Eating the Landscape: American Indian Stories of Food, Identity, and Resilience
Traversing a range of cultures, including the Tohono O’odham of the Sonoran Desert and the Rarámuri of the Sierra Tarahumara
By Enrique Salmón
University of Arizona Press
In My Grandmother’s Kitchen
Grandma. The Dark creases on my grandma’s face deepened when she smiled. To my young mind, she seemed the perfect grandma. Her white hair contrasted with her dark brown skin. The brightness of the sun deepened the wrinkles and creases on her face. She cooked the best cactus fruit jam from the large prickly pears that grew behind the house. She always had cookies at hand when I came to visit. And she seemed to know everything about the land and food.
One day, in our yard, which was dotted with herbs and fruit trees, I watched her bend over to pick a sprig of bawena (spearmint) and hold it out for me to smell.
Her old, faded cotton dress with the flower print outlined her frail 80-year-old frame. Her full set of teeth glistened as she smiled, watching me enjoy the scent. Then, in a voice made scratchy from smoking, she explained, “That is what bawena does to your stomach; it makes it smile.” I cannot forget the many times when my grandma or my mother rescued my upset stomach with some hot tea of bawena. Always, after just one cup, my insides would begin to smile again, ready for some more food that I probably shouldn’t have eaten.
I understand now what my grandma, my mother, as well as my grandfather and other family members were teaching me. They introduced me to Rarámuri traditional knowledge. I learned the names of plants, their uses, and their place in Rarámuri culture,philosophy, and cosmology. I understood them to be relatives and living beings with emotions and lives of their own. I learned that they were part of my life as well and that I should always care for them. In short, my family led me into the traditional ecological knowledge of the Rarámuri.
My grandparents’ souls now rest in the Milky Way with the other Rarámuri spirits that have departed this Earth. But their lessons live on in my memory. I recall my grandma’s smiling face and her short, shuffling gait. If I am ill and drinking a steaming mug of bawena, I hear her scratchy voice describing the uses of other plants from our yard.
The knowledge I learned from my family was one aspect of a trove of culturally accumulated ecological knowledge. When they introduced me to individual plants, they also introduced my kinship to the plants and to the land from where they and we had emerged. They were introducing me to my relatives. Through this way of knowing, especially with regard to kinship, I realized a comfort and a sense of security that I was bound to everything around me in a reciprocal relationship.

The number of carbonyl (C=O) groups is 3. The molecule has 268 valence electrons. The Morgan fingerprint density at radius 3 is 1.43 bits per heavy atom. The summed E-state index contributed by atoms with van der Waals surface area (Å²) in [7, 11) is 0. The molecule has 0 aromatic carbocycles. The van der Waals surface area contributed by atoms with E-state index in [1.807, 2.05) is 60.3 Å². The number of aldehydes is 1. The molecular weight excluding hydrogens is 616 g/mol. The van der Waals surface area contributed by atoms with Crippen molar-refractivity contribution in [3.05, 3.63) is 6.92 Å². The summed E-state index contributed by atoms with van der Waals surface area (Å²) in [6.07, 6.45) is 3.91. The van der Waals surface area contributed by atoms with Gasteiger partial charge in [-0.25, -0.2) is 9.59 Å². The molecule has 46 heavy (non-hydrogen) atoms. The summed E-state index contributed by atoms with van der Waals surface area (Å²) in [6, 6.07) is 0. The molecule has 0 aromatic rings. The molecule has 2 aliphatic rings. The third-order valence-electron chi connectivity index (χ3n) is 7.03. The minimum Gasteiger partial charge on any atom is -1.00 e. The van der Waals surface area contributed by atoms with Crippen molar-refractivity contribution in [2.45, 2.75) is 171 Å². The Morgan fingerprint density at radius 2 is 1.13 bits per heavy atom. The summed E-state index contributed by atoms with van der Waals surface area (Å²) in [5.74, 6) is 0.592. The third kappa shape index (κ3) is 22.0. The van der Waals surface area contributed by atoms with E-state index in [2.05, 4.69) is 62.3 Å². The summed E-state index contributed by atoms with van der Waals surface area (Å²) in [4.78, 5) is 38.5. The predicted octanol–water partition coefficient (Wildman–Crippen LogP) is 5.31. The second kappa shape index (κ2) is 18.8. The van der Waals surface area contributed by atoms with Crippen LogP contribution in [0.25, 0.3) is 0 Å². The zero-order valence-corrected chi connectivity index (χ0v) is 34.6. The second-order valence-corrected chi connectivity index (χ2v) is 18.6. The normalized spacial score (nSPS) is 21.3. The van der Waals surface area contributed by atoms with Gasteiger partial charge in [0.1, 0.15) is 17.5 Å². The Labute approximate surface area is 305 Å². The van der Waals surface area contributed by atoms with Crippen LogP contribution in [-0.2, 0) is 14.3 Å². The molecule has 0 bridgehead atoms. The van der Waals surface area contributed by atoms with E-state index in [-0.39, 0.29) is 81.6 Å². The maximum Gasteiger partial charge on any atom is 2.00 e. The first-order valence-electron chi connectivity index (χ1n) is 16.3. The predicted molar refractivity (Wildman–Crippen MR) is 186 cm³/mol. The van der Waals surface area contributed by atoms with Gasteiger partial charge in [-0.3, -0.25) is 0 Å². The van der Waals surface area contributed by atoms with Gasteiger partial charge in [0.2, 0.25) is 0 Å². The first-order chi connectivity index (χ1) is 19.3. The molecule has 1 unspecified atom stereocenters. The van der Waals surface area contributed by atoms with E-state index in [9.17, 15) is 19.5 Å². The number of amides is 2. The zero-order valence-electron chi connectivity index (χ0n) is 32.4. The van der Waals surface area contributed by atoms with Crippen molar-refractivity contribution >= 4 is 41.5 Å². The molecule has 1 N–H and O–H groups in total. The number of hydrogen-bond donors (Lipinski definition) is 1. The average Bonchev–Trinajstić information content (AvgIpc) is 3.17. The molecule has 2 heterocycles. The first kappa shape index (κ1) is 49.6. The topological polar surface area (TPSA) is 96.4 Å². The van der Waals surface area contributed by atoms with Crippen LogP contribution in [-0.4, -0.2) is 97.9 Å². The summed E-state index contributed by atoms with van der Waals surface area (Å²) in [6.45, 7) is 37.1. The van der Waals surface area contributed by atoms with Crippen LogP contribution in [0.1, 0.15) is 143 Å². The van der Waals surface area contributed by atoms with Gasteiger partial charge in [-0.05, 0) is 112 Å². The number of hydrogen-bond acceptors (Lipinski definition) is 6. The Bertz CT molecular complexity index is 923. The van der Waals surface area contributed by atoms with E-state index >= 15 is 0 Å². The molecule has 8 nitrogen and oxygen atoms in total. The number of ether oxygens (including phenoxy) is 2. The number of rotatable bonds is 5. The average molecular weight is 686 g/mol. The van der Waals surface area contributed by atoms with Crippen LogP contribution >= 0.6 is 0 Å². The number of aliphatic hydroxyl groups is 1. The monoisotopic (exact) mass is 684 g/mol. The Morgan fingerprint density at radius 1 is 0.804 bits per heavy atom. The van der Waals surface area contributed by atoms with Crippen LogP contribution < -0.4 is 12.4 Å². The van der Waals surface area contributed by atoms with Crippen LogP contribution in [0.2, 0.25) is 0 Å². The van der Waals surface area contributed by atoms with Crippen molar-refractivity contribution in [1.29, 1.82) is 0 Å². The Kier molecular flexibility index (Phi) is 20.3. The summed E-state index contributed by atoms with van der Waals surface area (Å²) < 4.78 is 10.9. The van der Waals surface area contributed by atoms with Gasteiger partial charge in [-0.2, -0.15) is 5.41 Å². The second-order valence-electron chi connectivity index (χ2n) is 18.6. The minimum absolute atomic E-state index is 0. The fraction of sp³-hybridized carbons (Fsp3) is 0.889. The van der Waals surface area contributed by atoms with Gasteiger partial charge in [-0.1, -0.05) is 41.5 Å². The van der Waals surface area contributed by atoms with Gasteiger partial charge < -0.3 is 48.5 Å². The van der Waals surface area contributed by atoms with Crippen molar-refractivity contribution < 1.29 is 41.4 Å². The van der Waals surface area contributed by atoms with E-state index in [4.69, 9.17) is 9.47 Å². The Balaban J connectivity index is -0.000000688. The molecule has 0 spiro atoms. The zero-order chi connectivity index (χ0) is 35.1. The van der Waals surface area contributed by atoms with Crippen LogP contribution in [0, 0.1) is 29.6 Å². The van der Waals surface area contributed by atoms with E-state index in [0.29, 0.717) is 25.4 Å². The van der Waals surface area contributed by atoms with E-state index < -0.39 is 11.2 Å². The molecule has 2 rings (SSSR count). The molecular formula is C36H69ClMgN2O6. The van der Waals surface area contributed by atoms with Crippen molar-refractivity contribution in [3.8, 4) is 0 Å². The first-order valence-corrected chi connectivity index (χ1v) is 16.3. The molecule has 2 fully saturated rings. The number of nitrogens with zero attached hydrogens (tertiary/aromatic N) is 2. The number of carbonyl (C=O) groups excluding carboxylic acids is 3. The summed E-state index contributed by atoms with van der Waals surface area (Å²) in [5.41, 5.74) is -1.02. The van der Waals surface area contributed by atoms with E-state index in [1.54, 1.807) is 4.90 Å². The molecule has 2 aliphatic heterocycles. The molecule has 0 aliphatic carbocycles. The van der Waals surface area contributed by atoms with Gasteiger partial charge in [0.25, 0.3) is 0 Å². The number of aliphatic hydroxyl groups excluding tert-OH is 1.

The Book Description:
“Eating is not only a political act, it is also a cultural act that reaffirms one’s identity and worldview,” Enrique Salmón writes in Eating the Landscape. Traversing a range of cultures, including the Tohono O’odham of the Sonoran Desert and the Rarámuri of the Sierra Tarahumara, the book is an illuminating journey through the southwest United States and northern Mexico. Salmón weaves his historical and cultural knowledge as a renowned Indigenous ethnobotanist with stories American Indian farmers have shared with him to illustrate how traditional Indigenous foodways—from the cultivation of crops to the preparation of meals—are rooted in a time-honored understanding of environmental stewardship.
In this fascinating personal narrative, Salmón focuses on an array of Indigenous farmers who uphold traditional agricultural practices in the face of modern changes to food systems such as extensive industrialization and the genetic modification of food crops. Despite the vast cultural and geographic diversity of the region he explores, Salmón reveals common themes: the importance of participation in a reciprocal relationship with the land, the connection between each group’s cultural identity and their ecosystems, and the indispensible correlation of land consciousness and food consciousness. Salmón shows that these collective philosophies provide the foundation for indigenous resilience as the farmers contend with global climate change and other disruptions to long-established foodways. This resilience, along with the rich stores of traditional ecological knowledge maintained by indigenous agriculturalists, Salmón explains, may be the key to sustaining food sources for humans in years to come.